But except for passing comments, none of my characters or situations has directly addressed reproductive health yet. That’ll change in future books, but here’s an overview. Because space is not unlimited on a space station, the population’s size must be carefully controlled.
Reproductive Rights and Reproductive Health on Rana
I know I’m not the only teacher who’s sometimes been exasperated by the fact that people don’t have to get a license to be a parent – even when there’s ample evidence of malpractice. So, when I conceived of Rana Station I decided to explore that idea.
On Rana, you really do have to apply for a license to have children. You have to show you have the mental and physical capacity to parent a child and an understanding of child development and appropriate care. But how can that square with liberty and personal freedom?
It’s not an ideal situation, and it definitely puts limitations on adults and their free exercise of the right to bodily autonomy. But let’s be clear. The focus isn’t on the adults.
Call it a “Nanny State”?
Social and legal structures are in place on Rana to ensure that parents and children have strong support networks. Call it a “nanny state” if you must. But on Rana the focus is on child care, not on needlessly coddling adults in the pejorative sense that some conservatives and “rugged individualists” use the term. When the state is dedicated to ensuring that all of its citizens have the tools to reach their full potential, it has certain responsibilities – especially to children.
And perhaps the most important of those responsibilities is making sure parents are equipped and empowered to care for their children well. Most of us want this for our kids, but in the American system it’s hideously easy to fall through the cracks, especially if you are poor or part of a minority community. Of course, in any human-run program, things will not go perfectly.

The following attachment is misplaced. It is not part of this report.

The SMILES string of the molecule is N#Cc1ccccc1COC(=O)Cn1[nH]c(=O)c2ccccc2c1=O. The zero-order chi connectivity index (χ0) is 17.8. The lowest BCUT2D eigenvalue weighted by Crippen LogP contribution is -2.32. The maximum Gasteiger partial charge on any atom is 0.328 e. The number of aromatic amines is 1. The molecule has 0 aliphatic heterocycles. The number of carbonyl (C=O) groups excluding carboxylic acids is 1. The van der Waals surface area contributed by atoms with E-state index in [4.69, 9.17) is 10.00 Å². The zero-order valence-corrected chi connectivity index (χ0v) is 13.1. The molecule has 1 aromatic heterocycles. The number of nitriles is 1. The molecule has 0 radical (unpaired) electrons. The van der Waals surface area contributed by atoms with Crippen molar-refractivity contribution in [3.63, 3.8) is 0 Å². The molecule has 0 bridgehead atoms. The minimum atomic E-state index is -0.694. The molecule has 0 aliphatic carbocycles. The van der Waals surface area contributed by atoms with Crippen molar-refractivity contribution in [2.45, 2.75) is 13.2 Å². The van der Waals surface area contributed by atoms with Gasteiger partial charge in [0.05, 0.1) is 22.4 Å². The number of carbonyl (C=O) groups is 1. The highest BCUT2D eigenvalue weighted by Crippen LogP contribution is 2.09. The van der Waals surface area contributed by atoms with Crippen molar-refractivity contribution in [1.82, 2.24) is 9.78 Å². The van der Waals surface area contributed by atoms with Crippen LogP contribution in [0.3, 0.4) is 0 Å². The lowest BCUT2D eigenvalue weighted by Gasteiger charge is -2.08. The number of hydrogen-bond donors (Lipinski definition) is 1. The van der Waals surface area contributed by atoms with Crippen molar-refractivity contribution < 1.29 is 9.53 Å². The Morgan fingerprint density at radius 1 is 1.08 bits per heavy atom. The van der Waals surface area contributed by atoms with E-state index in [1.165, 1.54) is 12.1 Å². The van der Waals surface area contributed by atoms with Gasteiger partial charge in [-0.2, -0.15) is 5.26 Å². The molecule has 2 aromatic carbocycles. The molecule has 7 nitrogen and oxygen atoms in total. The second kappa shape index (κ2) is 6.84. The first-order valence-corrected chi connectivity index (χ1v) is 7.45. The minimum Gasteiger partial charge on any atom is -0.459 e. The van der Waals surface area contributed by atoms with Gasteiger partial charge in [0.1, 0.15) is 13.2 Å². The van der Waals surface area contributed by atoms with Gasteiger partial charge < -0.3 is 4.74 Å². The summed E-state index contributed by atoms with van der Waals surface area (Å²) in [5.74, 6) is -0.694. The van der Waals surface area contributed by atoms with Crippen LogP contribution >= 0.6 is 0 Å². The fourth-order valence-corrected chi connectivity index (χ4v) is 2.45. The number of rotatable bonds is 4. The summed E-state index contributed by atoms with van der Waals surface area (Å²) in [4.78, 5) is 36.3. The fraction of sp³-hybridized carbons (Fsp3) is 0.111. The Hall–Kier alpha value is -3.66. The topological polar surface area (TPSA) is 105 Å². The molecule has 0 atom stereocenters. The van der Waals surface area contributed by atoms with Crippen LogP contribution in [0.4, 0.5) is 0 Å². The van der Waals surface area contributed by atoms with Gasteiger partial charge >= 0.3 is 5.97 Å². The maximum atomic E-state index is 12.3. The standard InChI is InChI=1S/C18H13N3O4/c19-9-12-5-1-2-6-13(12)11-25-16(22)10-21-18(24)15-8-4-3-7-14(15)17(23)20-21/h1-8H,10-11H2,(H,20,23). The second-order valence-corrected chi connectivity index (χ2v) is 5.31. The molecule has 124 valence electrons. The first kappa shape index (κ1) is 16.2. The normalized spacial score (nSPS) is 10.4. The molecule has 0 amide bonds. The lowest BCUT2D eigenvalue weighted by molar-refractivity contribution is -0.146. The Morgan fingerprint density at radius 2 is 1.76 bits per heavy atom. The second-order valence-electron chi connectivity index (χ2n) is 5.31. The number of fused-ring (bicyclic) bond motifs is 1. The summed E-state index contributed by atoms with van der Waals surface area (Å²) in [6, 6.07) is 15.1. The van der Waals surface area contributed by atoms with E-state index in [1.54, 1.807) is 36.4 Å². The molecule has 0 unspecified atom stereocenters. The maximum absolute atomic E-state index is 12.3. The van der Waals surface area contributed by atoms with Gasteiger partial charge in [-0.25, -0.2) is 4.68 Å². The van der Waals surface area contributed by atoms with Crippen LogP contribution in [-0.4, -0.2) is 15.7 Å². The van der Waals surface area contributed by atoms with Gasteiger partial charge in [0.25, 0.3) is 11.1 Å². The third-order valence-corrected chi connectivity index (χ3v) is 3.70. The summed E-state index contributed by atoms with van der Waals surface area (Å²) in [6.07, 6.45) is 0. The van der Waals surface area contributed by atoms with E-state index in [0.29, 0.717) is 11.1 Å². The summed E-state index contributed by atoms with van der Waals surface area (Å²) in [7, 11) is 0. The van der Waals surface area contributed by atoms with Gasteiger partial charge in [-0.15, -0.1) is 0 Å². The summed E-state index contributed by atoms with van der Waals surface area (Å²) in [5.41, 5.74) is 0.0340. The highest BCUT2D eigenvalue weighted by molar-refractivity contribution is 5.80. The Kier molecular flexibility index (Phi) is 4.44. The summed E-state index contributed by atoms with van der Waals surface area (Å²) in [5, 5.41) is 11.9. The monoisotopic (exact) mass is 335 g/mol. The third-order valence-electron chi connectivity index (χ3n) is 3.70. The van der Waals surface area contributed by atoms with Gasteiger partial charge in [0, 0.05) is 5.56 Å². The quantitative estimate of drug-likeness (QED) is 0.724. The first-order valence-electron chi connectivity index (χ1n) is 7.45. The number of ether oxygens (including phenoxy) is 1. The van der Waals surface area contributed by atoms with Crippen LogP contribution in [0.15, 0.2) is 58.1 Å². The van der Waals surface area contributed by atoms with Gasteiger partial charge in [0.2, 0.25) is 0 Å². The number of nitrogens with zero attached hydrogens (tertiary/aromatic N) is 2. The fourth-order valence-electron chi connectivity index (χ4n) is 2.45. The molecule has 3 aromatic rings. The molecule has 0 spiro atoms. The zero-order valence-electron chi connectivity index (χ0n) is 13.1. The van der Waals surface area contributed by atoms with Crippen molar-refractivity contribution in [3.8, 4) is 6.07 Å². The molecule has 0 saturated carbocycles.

The Crucial Trade-Off: Fertility and Autonomy
If a state is going to require a license to become a parent, it instantly brings up some very sticky points, if one is focused on liberty and personal freedom. Remember China’s misguided and draconian “One Child” policy? Outside control of an individual’s fertility is always, without question, coercive and invasive.
Today, young women in the United States are properly alarmed at the prospect of being forced to carry unwanted pregnancies to term (or dying for lack of needed health care). But the “flip side” of forced sterilizations is just as horrifying. Its oppressive and racist applications in the past were unconscionable. That in some cases the practice continues today should be an automatic argument for public scrutiny.
More horrifying questions follow. The power to choose between who may become a parent and who may not is frightfully open to abuse, even when it’s kept transparent and carefully safeguarded. Americans, Europeans, and especially the Nazis enthusiastically embraced the eugenics movement that began in the late 19th Century. Eugenics history alone should offer more than enough nightmarish warnings. Here on earth, many people rightly see reproductive rights as human rights, essential to liberty and personal freedom. Yet new biological advances force us to confront new ethical questions.